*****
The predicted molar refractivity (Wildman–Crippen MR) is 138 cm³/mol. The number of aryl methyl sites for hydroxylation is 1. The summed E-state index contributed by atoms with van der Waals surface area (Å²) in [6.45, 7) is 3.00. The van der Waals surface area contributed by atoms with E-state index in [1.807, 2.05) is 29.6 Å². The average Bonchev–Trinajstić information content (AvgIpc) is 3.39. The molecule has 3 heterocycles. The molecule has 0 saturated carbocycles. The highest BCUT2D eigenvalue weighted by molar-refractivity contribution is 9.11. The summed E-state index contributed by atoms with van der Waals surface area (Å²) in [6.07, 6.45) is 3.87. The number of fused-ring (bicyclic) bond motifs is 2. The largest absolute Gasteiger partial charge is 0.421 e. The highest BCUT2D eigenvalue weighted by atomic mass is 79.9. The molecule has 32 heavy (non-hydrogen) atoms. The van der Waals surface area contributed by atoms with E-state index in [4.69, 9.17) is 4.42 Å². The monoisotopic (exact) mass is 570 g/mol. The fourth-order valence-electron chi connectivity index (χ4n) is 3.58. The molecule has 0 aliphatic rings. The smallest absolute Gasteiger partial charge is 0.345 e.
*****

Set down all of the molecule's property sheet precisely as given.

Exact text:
The predicted molar refractivity (Wildman–Crippen MR) is 138 cm³/mol. The number of aryl methyl sites for hydroxylation is 1. The summed E-state index contributed by atoms with van der Waals surface area (Å²) in [6.45, 7) is 3.00. The van der Waals surface area contributed by atoms with E-state index in [1.807, 2.05) is 29.6 Å². The average Bonchev–Trinajstić information content (AvgIpc) is 3.39. The molecule has 3 heterocycles. The molecule has 0 saturated carbocycles. The highest BCUT2D eigenvalue weighted by molar-refractivity contribution is 9.11. The summed E-state index contributed by atoms with van der Waals surface area (Å²) in [6.07, 6.45) is 3.87. The number of fused-ring (bicyclic) bond motifs is 2. The largest absolute Gasteiger partial charge is 0.421 e. The highest BCUT2D eigenvalue weighted by atomic mass is 79.9. The molecule has 32 heavy (non-hydrogen) atoms. The van der Waals surface area contributed by atoms with E-state index in [4.69, 9.17) is 4.42 Å². The monoisotopic (exact) mass is 570 g/mol. The fourth-order valence-electron chi connectivity index (χ4n) is 3.58. The molecule has 0 aliphatic rings. The smallest absolute Gasteiger partial charge is 0.345 e.